Courtesy of: http://mysteriousuniverse.org/
Lake Kussharo is located within Akan National Park in eastern Hokkaido and derives its name from the Ainu word Kuccharo, which means “The place where a lake becomes a river and the river flows out.” It is a caldera lake, formed in the crater of a volcano long ago, and is notable for being the largest lake of this kind in Japan as well as the 6th largest lake in the country overall.
The lake is known for its natural beauty,as well as a mysterious creature that is said to live in its depths, a monster that has come to affectionately be known as Kusshie, emulating the name of its more well-known Scottish cousin, Nessie.
Kusshie is reported as being between 10 and 20 meters in length (30 to 60 ft), and is most commonly reported as having dark brown, leathery skin. The creature’s neck is of a moderate length, and humps are sometimes mentioned. The head of the creature is said to look somewhat like that of a horse, only larger, with silver eyes, and is sometimes described as having two protrusions like giraffe horns on top. A few reports mention the creature making strange grunting or clicking noises. Interestingly, many witnesses also report having felt distinctly uneasy, disturbed, or “icky,” upon seeing the creature.
One very interesting characteristic of Kusshi is the high speeds at which it reportedly can move. In 1974, grainy footage was taken of a mysterious object moving across the lake at breakneck speed, said to be the alleged creature. Other pieces of alleged footage of the creature moving quickly over the water have surfaced over the years as well. Several reports mention this remarkable speed. In Sept, 1974, a group of 15 witnesses reported being surprised by a large, somewhat triangular shaped animal with shiny skin like glistening scales, moving under the surface of the water with the estimated speed of a motorboat. In 1988, a Mr. Takashi Murata was riding in a motorboat and reported being paced by a large animal at a distance of 15 meters away, which he described as having a dark back that looked like that of a dolphin. The animal followed him for a time, keeping up with the fast boat, before disappearing beneath the water.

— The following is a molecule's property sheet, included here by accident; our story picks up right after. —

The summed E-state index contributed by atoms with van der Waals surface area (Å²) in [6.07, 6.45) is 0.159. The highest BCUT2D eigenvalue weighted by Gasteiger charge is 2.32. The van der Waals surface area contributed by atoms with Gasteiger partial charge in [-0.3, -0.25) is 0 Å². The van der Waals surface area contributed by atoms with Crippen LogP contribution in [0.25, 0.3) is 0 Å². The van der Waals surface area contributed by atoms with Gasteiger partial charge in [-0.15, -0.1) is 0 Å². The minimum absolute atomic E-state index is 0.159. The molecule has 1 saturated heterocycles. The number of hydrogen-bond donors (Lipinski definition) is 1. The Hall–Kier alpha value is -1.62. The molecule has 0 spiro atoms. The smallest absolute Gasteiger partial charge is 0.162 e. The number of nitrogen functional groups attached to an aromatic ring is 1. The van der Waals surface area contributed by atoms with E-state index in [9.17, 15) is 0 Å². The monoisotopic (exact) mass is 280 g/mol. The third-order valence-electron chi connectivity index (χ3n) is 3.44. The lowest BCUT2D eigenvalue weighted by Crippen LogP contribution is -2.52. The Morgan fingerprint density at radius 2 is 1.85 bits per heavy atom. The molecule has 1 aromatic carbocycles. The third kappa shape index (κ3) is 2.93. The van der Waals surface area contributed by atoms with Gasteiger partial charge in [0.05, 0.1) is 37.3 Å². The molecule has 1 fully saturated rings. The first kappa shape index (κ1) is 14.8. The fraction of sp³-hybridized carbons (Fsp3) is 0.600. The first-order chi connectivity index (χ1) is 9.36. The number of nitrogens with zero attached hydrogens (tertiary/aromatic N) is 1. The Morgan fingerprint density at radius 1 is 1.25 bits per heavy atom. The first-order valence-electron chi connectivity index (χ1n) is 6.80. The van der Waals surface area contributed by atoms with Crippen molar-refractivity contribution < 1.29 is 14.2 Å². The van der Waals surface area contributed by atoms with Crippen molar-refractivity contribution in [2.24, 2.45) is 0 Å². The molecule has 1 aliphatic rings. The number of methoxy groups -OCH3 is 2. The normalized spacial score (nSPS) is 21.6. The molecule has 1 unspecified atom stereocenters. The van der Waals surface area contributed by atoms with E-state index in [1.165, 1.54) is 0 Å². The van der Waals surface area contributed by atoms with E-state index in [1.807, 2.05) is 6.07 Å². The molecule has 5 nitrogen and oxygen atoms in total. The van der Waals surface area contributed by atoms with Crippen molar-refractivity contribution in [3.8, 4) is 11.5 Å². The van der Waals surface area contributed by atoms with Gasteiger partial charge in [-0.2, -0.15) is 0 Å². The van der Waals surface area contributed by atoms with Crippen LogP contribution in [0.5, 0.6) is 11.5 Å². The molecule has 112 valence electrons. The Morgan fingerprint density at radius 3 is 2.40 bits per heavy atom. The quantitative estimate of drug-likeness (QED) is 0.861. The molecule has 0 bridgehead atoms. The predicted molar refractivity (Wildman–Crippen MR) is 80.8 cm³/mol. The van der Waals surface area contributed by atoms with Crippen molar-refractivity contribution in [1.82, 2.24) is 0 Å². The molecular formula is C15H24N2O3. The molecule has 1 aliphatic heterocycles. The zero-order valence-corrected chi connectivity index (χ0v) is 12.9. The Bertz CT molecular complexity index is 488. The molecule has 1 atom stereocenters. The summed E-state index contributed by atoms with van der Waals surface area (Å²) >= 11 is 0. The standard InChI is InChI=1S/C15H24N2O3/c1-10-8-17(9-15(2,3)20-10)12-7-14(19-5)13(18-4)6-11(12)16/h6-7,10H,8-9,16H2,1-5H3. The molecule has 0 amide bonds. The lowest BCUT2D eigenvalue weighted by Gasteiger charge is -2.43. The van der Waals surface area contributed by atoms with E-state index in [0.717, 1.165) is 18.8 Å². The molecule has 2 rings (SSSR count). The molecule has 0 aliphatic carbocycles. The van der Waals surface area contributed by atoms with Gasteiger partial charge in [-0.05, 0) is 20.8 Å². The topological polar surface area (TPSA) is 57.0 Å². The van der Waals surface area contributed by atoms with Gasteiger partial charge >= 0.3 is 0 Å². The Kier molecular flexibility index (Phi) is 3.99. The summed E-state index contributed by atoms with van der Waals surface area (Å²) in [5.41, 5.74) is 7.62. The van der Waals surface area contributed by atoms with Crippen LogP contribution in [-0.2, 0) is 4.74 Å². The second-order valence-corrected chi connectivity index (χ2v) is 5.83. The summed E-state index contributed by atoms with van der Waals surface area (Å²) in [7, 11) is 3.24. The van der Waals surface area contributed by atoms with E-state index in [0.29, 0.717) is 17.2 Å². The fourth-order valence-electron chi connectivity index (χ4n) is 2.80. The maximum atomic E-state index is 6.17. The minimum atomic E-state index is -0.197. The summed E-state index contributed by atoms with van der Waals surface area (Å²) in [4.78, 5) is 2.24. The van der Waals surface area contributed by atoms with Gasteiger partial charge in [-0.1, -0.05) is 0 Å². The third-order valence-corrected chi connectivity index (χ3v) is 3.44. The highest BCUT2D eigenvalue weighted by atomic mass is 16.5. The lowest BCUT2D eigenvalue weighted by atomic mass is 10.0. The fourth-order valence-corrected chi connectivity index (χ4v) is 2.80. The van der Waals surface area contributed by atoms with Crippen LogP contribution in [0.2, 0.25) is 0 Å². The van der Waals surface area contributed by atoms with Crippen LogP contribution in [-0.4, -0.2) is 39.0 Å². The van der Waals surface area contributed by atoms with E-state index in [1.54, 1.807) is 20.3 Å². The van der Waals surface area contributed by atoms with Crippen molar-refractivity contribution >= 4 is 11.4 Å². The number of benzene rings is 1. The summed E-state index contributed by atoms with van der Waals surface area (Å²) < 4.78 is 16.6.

Lake Kussharo’s alleged lake monster first came to widespread publicity during the 1970s due to a number of high profile sightings. In 1972, a man reported seeing an object that looked like a “boat turned upside down,” swimming quickly through the water. In August of 1973, a group of 40 middle school students on a field trip, as well as their teachers, spotted the creature not far from shore. In July, 1974, another famous case was reported by a Mr. Wada, a farmer who sighted a large, dark animal with several humps at intervals of 4 meters apart. The farmer watched the creature for some time before it submerged with a huge swell of water and a splash.
These sightings and many others like them brought attention to the lake, which culminated in an active search for the animal. For one month in Sept 1974, TV crews, boats equipped with fish finder sonar, and teams of divers explored the lake. These efforts produced some interesting results. Some of the sonar equipped boats reported finding unusual and large images of living creatures at depths of 15 to 20 meters.
Over the years, Kusshi has been photographed and filmed on several occasions, including as recently as 1990. Kusshi continued to be sighted throughout the 70s and beyond, sometimes by large groups of people. In May, 1976, Kusshi was sighted by a group of 22 tour bus passengers and their driver. As recently as 1997, a group of firefighters spotted a strange animal swimming 100 meters offshore, which they estimated as being 20 meters long, with a dorsal fin and banded markings. Another sightings was made by tourists in 2002, and reports occasionally pop up to this day.
Although media attention made Kusshi famous in the 1970s, it would be a mistake to think that this was the first indication of something strange or unknown in the lake. These stories have a long tradition among locals in the area. The indigenous Ainu people who inhabit the area have long told of giant snakes that inhabit the lake. Additionally, pioneers coming to the area during the Meiji era also told of seeing these creatures, which were said to attack and eat deer whole.